Branding Beat - Cut Through the Noise

Unforgettable Bus Stop Advertisements That Catch Consumers’ Attention

The world of advertising has a lot of hoops that need to be dealt with and jumped through on a daily basis. DVRs allow consumers to fast forward though commercials and satellite radios keep people’s music playing and advertisements away. That means it’s do or die time for advertisers to attract attention from consumers!

Instead of sitting back and waiting for customers to discover their brand, some advertisers are getting creative to make people want to learn more. Ergo, bus shelter advertising (or transit shelter ads) has been popping up worldwide.

Ikea bus stop

Ikea bus stop

This bus shelter ad is doing exactly what it’s intended to do: attract attention. A large number of consumers see bus stops on a daily basis commuting to and from work, going out to dinner, or even just shopping on a Saturday afternoon. Why not capture their attention and expose your brand into markets you maybe haven’t been advertising to in the past? The popular Swedish home-furnishing store IKEA designed this transit shelter display to show customers how liveable their furniture is. And let’s face it, bus shelters aren’t exactly known for their comfort or home-like feeling!

Pixar's Up bus stop

Pixar’s Up bus stop

Since I know we have a few Pixar fanatics at Quality Logo Products®, I couldn’t leave this one off the list. Typical movie posters get a quick glance and that’s it; however, this one really gets the consumer to stop and look at it. If you’ve seen Pixar’s Up then you know how imperative balloons are to the plot, but if you haven’t then you would wonder why the little boy scout is holding a bunch of balloons. Ta-da, brand exposure!

Coke bus stop

Coke bus stop

When Coca-Cola came out with a new grip bottle that makes it easier to hold, they needed a way to bring awareness to the change. But how do you advertise something that’s 3-dimensional on a 2-dimensional surface? Well, the Marcel advertising agency in France used posters that were printed on Velcro and placed them in bus shelters around Paris. Bystanders couldn’t help but literally be ‘hooked’ into checking out the advertisement. A 3.8% brand volume growth was seen in France compared to 2007, so the results were a success! Très bien!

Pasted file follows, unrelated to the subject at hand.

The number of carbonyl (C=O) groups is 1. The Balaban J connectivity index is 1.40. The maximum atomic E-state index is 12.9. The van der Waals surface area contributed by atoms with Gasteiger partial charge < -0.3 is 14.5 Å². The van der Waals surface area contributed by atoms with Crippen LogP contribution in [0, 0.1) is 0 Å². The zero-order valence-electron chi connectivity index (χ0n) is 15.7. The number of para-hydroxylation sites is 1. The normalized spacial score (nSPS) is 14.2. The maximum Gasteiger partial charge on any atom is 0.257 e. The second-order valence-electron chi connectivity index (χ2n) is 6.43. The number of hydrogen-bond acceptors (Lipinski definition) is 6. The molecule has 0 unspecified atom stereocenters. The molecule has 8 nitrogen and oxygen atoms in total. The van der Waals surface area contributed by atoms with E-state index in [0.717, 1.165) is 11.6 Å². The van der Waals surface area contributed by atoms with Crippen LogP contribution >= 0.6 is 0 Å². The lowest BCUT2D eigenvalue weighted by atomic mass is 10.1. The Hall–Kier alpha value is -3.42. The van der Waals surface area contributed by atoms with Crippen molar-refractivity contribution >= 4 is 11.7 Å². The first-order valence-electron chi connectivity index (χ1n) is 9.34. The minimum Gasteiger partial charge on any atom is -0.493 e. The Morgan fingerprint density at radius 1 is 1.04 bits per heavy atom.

McDonald's bus stop

McDonald’s bus stop

To give a visual representation of a McDonald’s offer for free coffee, they filled up a container with their coffee beans. Every day, more beans would be taken out (no information about whether or not the beans were used in making the coffee) until when the promotion ended and the beans were gone. Customers saw a new ad every day that reminded them that they’d better hurry and grab a free cup of coffee before the beans ran out! This gem was created by a Canadian ad agency called Cossette West.

Caribou Coffee bus stop

Caribou Coffee bus stop

Despite my loyal allegiance to Dunkin’ Donuts, my favorite bus shelter ad goes to Caribou Coffee. This advertisement was created by Colle+McVoy and was seen in Minneapolis. To celebrate Caribou Coffee’s new line of breakfast sandwiches, this bus shelter comes complete with a heating element to get customers right up close with the new product. Since the average winter temps for Minneapolis are between 2 and 37 degrees (Fahrenheit), this was an excellent way to immerse customers into their brand.

These bus shelter advertisements prove that the sky’s the limit in ways of attracting consumers’ attention. Before you jump on this trend, though, here are few things to consider:

  • Choose wisely. The location of the bus shelter you choose is a huge factor for success. You can kiss ROI goodbye if you pick one on a quiet, deserted street with low traffic.
  • Be as creative as possible. Anyone can advertise in a bus shelter and blow the typical ad out of the water, so you’ll have to come up with unique and creative ideas. It’ll create more buzz and word of mouth advertising than just a larger version of your print advertisement in magazines and newspapers.
  • Interaction is key. The more interaction you incorporate with your ad, the better. These examples demonstrate that a higher level of interaction from customers will lead to higher rate of retention from them.

Even though bus shelter advertising is more expensive compared to other forms of advertising, the results may be well worth the investment if you can afford it.